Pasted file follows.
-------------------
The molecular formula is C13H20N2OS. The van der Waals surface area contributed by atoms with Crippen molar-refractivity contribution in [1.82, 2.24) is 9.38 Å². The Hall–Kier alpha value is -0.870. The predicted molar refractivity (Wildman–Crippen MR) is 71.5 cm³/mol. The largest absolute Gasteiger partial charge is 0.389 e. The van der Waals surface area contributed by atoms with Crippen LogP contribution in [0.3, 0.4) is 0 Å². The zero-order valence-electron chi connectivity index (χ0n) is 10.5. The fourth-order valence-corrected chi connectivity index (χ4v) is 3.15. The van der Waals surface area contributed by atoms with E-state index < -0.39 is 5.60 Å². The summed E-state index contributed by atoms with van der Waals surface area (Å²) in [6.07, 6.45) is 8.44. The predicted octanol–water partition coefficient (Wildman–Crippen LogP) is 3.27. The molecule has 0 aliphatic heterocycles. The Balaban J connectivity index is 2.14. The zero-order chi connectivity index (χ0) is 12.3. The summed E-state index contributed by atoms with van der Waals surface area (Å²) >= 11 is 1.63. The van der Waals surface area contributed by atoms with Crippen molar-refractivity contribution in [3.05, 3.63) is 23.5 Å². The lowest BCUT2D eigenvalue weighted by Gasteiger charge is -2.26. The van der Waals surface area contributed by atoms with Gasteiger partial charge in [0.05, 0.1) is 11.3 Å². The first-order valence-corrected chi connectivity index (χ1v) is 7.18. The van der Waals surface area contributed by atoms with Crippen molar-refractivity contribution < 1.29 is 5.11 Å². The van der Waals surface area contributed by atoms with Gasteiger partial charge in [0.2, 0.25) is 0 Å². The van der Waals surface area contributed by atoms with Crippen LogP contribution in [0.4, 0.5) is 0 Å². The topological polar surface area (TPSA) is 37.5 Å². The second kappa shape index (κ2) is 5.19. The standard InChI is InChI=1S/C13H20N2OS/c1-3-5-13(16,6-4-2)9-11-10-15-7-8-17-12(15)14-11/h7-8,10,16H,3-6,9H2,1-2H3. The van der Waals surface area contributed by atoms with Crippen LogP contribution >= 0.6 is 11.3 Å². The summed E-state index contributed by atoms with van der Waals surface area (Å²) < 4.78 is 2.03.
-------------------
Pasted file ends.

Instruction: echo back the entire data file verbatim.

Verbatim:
The molecular formula is C13H20N2OS. The van der Waals surface area contributed by atoms with Crippen molar-refractivity contribution in [1.82, 2.24) is 9.38 Å². The Hall–Kier alpha value is -0.870. The predicted molar refractivity (Wildman–Crippen MR) is 71.5 cm³/mol. The largest absolute Gasteiger partial charge is 0.389 e. The van der Waals surface area contributed by atoms with Crippen LogP contribution in [0.3, 0.4) is 0 Å². The zero-order valence-electron chi connectivity index (χ0n) is 10.5. The fourth-order valence-corrected chi connectivity index (χ4v) is 3.15. The van der Waals surface area contributed by atoms with E-state index < -0.39 is 5.60 Å². The summed E-state index contributed by atoms with van der Waals surface area (Å²) in [6.07, 6.45) is 8.44. The predicted octanol–water partition coefficient (Wildman–Crippen LogP) is 3.27. The molecule has 0 aliphatic heterocycles. The Balaban J connectivity index is 2.14. The zero-order chi connectivity index (χ0) is 12.3. The summed E-state index contributed by atoms with van der Waals surface area (Å²) >= 11 is 1.63. The van der Waals surface area contributed by atoms with Crippen molar-refractivity contribution in [3.05, 3.63) is 23.5 Å². The lowest BCUT2D eigenvalue weighted by Gasteiger charge is -2.26. The van der Waals surface area contributed by atoms with Gasteiger partial charge in [0.05, 0.1) is 11.3 Å². The first-order valence-corrected chi connectivity index (χ1v) is 7.18. The van der Waals surface area contributed by atoms with Crippen molar-refractivity contribution < 1.29 is 5.11 Å². The van der Waals surface area contributed by atoms with Gasteiger partial charge in [0.2, 0.25) is 0 Å². The van der Waals surface area contributed by atoms with Crippen LogP contribution in [0.4, 0.5) is 0 Å². The topological polar surface area (TPSA) is 37.5 Å². The second kappa shape index (κ2) is 5.19. The standard InChI is InChI=1S/C13H20N2OS/c1-3-5-13(16,6-4-2)9-11-10-15-7-8-17-12(15)14-11/h7-8,10,16H,3-6,9H2,1-2H3. The van der Waals surface area contributed by atoms with Crippen LogP contribution >= 0.6 is 11.3 Å². The summed E-state index contributed by atoms with van der Waals surface area (Å²) < 4.78 is 2.03.